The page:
Tuesday, February 16, 2010

The Benefit of the Doubt

Once there was an informer who was a thorn in the side of his community. One day, a peddler ran into him while bearing a load of eggs. The informer hinted that he expected free goods, but the seller made clear his demand for payment. Infuriated, the moser smashed all the eggs and left the seller covered in filth. The peddler went straight to the rav of the town, who sent his reluctant shamash to summon the moser to a din Torah. When the shamash arrived at the informer’s house, he was thrown out. The rav forced his shamash to return, this time with a threat that if he did not appear he would be excommunicated. The moser beat the poor shamash and threw him out.
On Shabbos, they called the moser to the Torah as usual, but when he approached the bimah the rav shouted, “Rasha! How dare you refuse to come to a din Torah?” The moser blanched and retreated, muttering threats. Several days later, the rav left to officiate at a bris in the next town with two students. On the road, the group noticed the moser following them on horseback. All the while, the rav was deep in thought. When the moser finally dismounted, the talmidim were baffled by his behavior.
In a choked and teary voice, he asked the rav, “Rebbi, may I thrash your talmidim?”
“Chalilah,” answered the rav.
“Can’t I at least give them a good slap in the face?” begged the moser.
“Don't touch them,” was the rav’s reply.
“Won’t you at least allow me to spit on them to teach them a lesson?” he pleaded.
“No,” the rav responded immediately.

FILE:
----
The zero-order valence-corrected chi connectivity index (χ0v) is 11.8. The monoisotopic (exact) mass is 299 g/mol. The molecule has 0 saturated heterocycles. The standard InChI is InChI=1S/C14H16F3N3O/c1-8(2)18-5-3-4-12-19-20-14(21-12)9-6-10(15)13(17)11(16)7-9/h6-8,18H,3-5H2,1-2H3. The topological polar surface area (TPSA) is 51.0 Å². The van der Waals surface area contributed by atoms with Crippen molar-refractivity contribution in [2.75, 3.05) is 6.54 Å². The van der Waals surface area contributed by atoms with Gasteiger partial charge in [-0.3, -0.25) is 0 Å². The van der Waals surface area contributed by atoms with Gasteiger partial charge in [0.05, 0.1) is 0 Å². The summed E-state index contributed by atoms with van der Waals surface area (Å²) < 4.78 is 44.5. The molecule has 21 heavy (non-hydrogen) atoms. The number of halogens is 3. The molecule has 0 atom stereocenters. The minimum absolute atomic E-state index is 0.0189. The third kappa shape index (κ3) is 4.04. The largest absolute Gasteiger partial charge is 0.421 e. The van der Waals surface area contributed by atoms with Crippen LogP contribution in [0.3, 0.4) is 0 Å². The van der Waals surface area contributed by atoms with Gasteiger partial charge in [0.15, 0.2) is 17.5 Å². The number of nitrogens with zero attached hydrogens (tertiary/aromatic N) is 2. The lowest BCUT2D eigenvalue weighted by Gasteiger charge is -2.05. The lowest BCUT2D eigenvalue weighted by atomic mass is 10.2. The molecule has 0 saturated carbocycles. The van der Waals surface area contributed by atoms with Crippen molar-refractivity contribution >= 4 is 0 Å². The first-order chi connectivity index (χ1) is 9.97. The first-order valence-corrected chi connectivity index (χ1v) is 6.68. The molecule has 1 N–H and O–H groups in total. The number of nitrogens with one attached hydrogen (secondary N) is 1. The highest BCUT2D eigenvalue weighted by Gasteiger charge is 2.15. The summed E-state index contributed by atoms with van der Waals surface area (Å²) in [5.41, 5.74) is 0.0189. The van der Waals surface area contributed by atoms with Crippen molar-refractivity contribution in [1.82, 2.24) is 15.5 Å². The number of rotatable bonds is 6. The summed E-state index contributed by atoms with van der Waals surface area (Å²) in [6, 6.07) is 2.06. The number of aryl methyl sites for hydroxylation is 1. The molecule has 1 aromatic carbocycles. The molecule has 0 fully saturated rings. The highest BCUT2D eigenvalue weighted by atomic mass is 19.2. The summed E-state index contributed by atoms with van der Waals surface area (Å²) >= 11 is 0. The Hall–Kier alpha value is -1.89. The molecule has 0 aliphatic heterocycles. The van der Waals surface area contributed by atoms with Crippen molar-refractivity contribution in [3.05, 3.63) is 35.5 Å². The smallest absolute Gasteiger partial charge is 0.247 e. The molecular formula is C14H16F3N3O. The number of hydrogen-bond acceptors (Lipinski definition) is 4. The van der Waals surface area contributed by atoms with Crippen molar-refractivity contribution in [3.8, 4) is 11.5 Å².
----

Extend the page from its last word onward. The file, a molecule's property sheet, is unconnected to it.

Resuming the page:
The moser then broke down, “Rebbi, please forgive me for all the pain I caused you.”
“Pay for the eggs and appease the peddler and I will forgive you,” said the Rav.
The man acquiesced and turned back, and the group continued on their journey. One of the students asked the rav, “What happened here?”
The rav answered, “When I saw he intended us harm, I davened for help. Then I remembered an important principle: people reflect the feelings that we have toward them. Since I had hated his wickedness, he hated me in return. But when I started looking for his zechuyos, his attitude toward me changed. As he approached I thought, ‘Surely he absorbed evil from a bad environment and lacked for good examples. And perhaps he had really intended to pay for the eggs and was angry that the seller assumed he meant to take them by force. Maybe he was hurt because I summoned him like a criminal instead of setting a date as is proper? And he did not respond when I shamed him publicly; perhaps all his sins were forgiven!’ I am sure that on his end he also began to consider me in a better light. From moment to moment our hearts were drawn closer until he stood before me full of love in place of anger.”
The student asked, “If so, why did he wish to hurt the two of us?”
“Because you were thinking, ‘The wicked moser has come to kill our rav.’ He naturally felt the same hatred toward you. He really wanted to thrash you!”

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